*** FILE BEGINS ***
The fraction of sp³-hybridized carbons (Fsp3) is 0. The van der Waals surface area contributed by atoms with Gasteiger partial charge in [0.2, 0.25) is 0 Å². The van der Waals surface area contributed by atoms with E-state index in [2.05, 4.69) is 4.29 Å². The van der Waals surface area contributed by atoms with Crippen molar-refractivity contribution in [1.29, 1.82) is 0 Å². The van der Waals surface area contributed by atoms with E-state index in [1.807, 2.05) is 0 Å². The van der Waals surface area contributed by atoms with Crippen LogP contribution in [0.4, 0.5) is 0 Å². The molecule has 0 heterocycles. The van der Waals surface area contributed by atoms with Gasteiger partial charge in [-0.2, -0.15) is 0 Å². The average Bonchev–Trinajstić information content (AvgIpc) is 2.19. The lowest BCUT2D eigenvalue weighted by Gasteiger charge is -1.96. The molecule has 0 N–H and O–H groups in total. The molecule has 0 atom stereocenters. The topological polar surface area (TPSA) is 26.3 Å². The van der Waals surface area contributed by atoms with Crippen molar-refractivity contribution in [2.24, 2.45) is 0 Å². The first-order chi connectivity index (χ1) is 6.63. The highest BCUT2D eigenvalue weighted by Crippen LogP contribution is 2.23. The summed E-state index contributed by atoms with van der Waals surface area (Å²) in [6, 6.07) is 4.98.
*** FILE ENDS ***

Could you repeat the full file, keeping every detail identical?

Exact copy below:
The fraction of sp³-hybridized carbons (Fsp3) is 0. The van der Waals surface area contributed by atoms with Gasteiger partial charge in [0.2, 0.25) is 0 Å². The van der Waals surface area contributed by atoms with E-state index in [2.05, 4.69) is 4.29 Å². The van der Waals surface area contributed by atoms with Crippen molar-refractivity contribution in [1.29, 1.82) is 0 Å². The van der Waals surface area contributed by atoms with E-state index in [1.807, 2.05) is 0 Å². The van der Waals surface area contributed by atoms with Crippen LogP contribution in [0.4, 0.5) is 0 Å². The molecule has 0 heterocycles. The van der Waals surface area contributed by atoms with Gasteiger partial charge in [-0.2, -0.15) is 0 Å². The average Bonchev–Trinajstić information content (AvgIpc) is 2.19. The lowest BCUT2D eigenvalue weighted by Gasteiger charge is -1.96. The molecule has 0 N–H and O–H groups in total. The molecule has 0 atom stereocenters. The topological polar surface area (TPSA) is 26.3 Å². The van der Waals surface area contributed by atoms with Crippen molar-refractivity contribution in [2.24, 2.45) is 0 Å². The first-order chi connectivity index (χ1) is 6.63. The highest BCUT2D eigenvalue weighted by Crippen LogP contribution is 2.23. The summed E-state index contributed by atoms with van der Waals surface area (Å²) in [6, 6.07) is 4.98.